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learning with professionals - Higgins Counterterrorism Research ...

PART II

CONVERTING CUSTOMER NEEDS INTO

INTELLIGENCE REQUIREMENTS

The articulation of the requirement is the most important part of the process,

and it seldom is as simple as it might seem. There should be a dialogue concerning

the requirement, rather than a simple assertion of need. Perhaps the

customer knows precisely what is needed and what the product should look

like. Perhaps... not. Interaction is required: discussion between ultimate user

and principal producer. This is often difficult due to time, distance, and

bureaucratic impediments, not to mention disparities of rank, personality, perspectives,

and functions. 37

Defining the Intelligence Problem

Customer demands, or “needs,” particularly if they are complex and time-sensitive,

require interpretation or analysis by the intelligence service before being expressed as

intelligence requirements that drive the production process. 38 This dialog between

intelligence producer and customer may begin with a simple set of questions, and if

appropriate, progress to a more sophisticated analysis of the intelligence problem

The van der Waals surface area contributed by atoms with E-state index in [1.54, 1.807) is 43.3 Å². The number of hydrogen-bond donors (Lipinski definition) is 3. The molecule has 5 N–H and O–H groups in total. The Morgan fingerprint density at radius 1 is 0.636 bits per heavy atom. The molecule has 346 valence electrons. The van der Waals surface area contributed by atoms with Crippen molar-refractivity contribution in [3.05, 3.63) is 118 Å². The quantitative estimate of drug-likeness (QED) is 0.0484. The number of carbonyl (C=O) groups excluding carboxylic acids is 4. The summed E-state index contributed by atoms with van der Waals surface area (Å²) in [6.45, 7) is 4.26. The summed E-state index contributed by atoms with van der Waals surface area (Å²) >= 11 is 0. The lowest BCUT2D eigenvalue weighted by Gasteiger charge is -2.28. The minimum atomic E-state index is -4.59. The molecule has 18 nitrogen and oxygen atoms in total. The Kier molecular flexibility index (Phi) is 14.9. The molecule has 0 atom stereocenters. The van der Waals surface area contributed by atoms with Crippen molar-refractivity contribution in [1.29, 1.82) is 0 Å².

being addressed.

The “Five Ws” — Who, What, When, Where, and Why — are a good starting point for

translating intelligence needs into requirements. A sixth related question, How, may also

be considered. In both government and business, these questions form the basic framework

for decisionmakers and intelligence practitioners to follow in formulating intelligence

requirements and devising a strategy to satisfy them. Typically, government

intelligence requirements are expressed in terms of foreign threats to national or international

security. In business, requirements may be expressed in terms of the competitor’s

standing in the marketplace in comparison to one’s own posture. Representative examples

from each sector follow:

37 Dearth, “National Intelligence,” 17-18.

38 Dearth, “National Intelligence,” 18.

31

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